Words to live by.
He could already pick the few players that craved contact, a bit bent and happy to have their inclination towards violence sanctioned. Despite the game’s local decline in popularity, due to the namby-pamby administrators and the influx of Mexicans that weren’t raised with it, and the fact that they had to play the insulting “9-Man” version now instead of the full eleven player game, for some kids, football was still their sport. It was a small school, and you could letter in three sports if you were athletic, but holding down first base or grabbing a rebound wasn’t near the same as the adrenaline rush and sweet release that came with making a solid tackle. For the ones that had the gridiron in their blood, and weren’t getting laid yet, this was sex. Way better than whacking off.
Another burst of speed and collision.
He added another tackler so the offensive man would get used to a second hit. No fumbles. Turnovers killed a team.
A skid mark blemished the side of the ball carrier’s helmet.
Billy Lee believed that someday soon there would be a league that banned all equipment. No helmets, mouth guards, rib vests. Just cleats and a jock strap. Like rugby. A bare knuckle game for true gladiators. It would cut back on some injuries caused by mayhem-bent behemoth’s flying in for tackles because they felt protected by their gear. Of course, other sorts of injuries would be increased. The new league would be like Ultimate Fighting compared to boxing. It wouldn’t be the same sport as classic football, but he’d watch. He predicted it would have its own cable channel inside a decade.
Until then, Billy Lee had come out of pocket for new helmets for his team this year; 5-star NOCSEA-sealed Riddells. Stripe down the middle, roaring panther decal on the side. Brown and gold, not the gangster black some snot-nosed student body voted in when he was on “sabbatical.” First chance he got, he nipped that in the bud. His money, his colors. Tradition. They didn’t like it, they could throw their lot in with another team, one in the league using ancient equipment, barely sanctioned 1-stars. Refurbished and re-refurbished. Hard to strap that shit on with pride. One team sported pathetic Adams - 2000s. Sounded like the make of a blender. That’s what it was gonna to do with your player’s brain too, liquefy it. At that point, coaches should get their athletic directors to lease helmets. But that became politics. Administrators. Billy Lee would like to throw them into the bullring with the gear their budgets permitted. Get Governor “Moonbeam” Brown into the deal too, with his law to limit “full-contact” in practice. What the fuck did that mean? Why did he give a shit? Shouldn’t he be concentrating on jobs, putting people to work instead of worrying about how folks played?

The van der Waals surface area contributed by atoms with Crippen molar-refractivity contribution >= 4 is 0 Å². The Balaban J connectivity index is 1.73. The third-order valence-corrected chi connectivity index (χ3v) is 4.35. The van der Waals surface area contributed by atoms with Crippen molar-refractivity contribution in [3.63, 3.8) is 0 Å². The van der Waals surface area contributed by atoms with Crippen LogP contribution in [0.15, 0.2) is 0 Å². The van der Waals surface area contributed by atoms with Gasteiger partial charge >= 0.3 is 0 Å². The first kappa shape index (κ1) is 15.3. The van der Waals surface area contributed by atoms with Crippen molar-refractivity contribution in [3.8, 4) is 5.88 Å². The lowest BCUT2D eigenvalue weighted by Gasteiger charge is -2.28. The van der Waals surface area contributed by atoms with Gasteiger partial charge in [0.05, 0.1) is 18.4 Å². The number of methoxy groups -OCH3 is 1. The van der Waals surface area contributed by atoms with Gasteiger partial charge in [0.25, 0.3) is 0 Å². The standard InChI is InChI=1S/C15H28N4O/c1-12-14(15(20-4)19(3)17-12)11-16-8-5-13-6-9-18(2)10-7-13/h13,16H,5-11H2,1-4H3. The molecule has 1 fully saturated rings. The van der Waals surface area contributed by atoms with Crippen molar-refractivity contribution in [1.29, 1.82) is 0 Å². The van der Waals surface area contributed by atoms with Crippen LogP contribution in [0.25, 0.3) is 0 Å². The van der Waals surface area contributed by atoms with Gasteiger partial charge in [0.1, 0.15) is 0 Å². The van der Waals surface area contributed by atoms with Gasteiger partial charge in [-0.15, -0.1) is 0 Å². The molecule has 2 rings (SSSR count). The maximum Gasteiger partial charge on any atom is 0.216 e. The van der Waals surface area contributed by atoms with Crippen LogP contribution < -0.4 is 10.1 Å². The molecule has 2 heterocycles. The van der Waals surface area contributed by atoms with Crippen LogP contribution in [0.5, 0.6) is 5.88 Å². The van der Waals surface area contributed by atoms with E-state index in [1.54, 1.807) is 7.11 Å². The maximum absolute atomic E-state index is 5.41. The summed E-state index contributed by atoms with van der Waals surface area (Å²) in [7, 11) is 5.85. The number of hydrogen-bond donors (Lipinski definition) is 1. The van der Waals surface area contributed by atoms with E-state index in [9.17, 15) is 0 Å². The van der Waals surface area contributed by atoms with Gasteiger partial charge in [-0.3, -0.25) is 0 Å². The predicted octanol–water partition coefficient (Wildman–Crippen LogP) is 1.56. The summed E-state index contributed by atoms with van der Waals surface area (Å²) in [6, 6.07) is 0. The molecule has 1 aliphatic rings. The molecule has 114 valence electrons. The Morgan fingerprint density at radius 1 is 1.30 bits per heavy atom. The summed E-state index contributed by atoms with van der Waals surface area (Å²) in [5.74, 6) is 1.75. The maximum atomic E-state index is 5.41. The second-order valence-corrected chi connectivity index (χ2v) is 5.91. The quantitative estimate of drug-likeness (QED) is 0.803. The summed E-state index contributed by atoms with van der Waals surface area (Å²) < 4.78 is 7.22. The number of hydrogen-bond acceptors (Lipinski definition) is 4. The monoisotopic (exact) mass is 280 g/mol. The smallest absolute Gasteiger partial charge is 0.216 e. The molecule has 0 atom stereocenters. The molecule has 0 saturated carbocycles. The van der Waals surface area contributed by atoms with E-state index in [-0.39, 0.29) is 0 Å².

That reminded him, Whitman had called to have a meeting. The school year hadn’t even started and Billy Lee already had to go to the principal’s office.
That was becoming tradition too.
There were two Martinez’s on the team. Cousins. Tackler would be Pablo and the bull was Sergio, an agile, tough little guy. Mostly, they were all little. They’d get stocky as they aged, but they stayed low to the ground. Finding a six-foot Mexican was like coming across a pileated woodpecker out in the woods. They showed up only now and again.
“Sergio, get your horns out.”
The boy kicked back dust with his cleats, pantomiming a bull about to charge.
Billy Lee liked this kid.
He didn’t know Pablo’s parents, but the whole family lived out in Philo on a compound with a few other Mexican families. Maybe it was all the same Martinez clan? He had learned that most Mexicans in The Valley were from the same part of Mexico, and if they weren’t related, they were marrying into each other’s families pretty damn fast. Into some of the old Valley families too. It definitely couldn’t hurt that gene pool. But when he went to the high school, anglos and Mex didn’t mix much, although he’d played three sports with Sergio’s father, “Calaca,” who was skinny and could run. Great teammate. That was back when A.V.H.S. was fifteen percent Mexican. Now the tables were turned. White flight. Or at least a collective honky commute. Most anglos sent their kids over the hill to Ukiah or up the road to Mendocino, depending on their educational aspirations. Those that didn’t have any, stayed put. And the boys of that group all seemed to play football. One of the hippie teachers called it “prep for joining the military” and Billy Lee didn’t see how that was any kind of problem. Good thing something around here prepared you for a job and the real world.
Blood on blood.
No hesitation. Both kids had fire in their bellies.